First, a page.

A recent Contracting Profits survey indicated that 29 percent of building service contractors clean healthcare facilities. As this article points out, this market is primed for growth because more facilities are looking to outsource cleaning operations to focus on their core services. Not surprisingly, our same survey found that 40 percent of BSCs plan to expand into this sector. With so much BSC involvement in this market, it’s important to note a new LEED designation offered by the U.S. Green Building Council (USGBC).

LEED for Healthcare is for new hospitals, medical offices and other healthcare facilities. For the most part it follows LEED for New Construction guidelines, but some criteria has been tweaked for healthcare needs, such as housing vulnerable occupants and increased potential for cross-contamination. Since it’s modeled after LEED-NC, contractors can get involved by earning one point through the Innovation in Design credit for creating a green cleaning program.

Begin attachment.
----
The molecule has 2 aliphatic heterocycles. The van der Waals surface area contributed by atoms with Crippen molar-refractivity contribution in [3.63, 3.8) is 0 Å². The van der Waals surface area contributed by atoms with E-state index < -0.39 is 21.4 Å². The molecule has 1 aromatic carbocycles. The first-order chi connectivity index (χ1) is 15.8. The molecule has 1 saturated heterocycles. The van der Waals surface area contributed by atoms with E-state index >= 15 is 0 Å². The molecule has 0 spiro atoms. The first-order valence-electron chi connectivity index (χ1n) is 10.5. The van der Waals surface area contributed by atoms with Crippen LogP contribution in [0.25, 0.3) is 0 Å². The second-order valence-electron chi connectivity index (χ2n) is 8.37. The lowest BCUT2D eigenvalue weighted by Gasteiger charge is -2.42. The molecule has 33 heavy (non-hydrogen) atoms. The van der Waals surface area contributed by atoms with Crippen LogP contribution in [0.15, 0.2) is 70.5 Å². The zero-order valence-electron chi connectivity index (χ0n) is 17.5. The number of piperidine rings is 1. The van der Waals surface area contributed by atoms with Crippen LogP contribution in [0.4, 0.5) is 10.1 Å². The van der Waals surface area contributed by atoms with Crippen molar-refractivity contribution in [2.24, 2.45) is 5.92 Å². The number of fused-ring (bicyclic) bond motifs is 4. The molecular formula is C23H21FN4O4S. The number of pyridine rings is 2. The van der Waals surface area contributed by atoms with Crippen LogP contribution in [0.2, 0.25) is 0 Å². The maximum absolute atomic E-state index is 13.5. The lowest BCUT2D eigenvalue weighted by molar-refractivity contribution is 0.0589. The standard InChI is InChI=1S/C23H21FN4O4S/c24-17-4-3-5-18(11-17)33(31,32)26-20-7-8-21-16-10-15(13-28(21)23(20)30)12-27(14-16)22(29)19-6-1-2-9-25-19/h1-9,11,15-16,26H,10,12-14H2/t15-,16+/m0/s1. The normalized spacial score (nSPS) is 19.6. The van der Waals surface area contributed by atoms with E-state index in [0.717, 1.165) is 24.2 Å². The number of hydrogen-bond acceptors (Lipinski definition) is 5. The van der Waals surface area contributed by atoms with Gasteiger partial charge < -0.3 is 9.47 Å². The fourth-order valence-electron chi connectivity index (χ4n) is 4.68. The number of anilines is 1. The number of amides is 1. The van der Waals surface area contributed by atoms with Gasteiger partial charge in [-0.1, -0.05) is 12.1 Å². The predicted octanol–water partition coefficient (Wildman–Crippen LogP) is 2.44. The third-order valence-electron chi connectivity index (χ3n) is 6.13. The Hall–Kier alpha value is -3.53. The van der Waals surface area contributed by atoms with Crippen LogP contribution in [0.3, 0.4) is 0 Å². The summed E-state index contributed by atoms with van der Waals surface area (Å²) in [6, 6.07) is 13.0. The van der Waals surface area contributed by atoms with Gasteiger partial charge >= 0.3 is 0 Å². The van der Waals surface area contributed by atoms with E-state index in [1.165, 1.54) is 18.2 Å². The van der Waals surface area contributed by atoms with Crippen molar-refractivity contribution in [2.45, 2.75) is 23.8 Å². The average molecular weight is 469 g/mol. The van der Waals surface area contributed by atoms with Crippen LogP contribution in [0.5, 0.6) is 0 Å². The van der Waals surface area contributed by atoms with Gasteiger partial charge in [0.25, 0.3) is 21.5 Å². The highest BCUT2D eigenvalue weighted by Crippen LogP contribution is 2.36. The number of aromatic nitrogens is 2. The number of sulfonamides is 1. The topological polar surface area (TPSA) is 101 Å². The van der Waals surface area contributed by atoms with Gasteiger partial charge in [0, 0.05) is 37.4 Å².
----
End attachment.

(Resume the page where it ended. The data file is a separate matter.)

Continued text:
Green Guide for Health Care (GGHC), which collaborated with the USGBC on LEED for Healthcare, outlines specific ways BSCs can tailor green cleaning programs in medical facilities. For instance, when cleaning around sensitive occupants, GGHC emphasizes the use of products that are fragrance-free and discourages the use of air fresheners, deodorizer sprays and urinal blocks to help prevent poor indoor air quality.

While LEED for Healthcare is only for new buildings or major renovations, the industry may eventually see a certification designed for ongoing operations in healthcare facilities that includes specific guidelines for green cleaning. GGHC is undergoing a pilot program to test criteria for day-to-day operations by using the LEED for Existing Buildings: Operations and Maintenance guidelines as a starting point. From there, the scope will be expanded to include products and procedures relevant to healthcare facilities, according to the USGBC.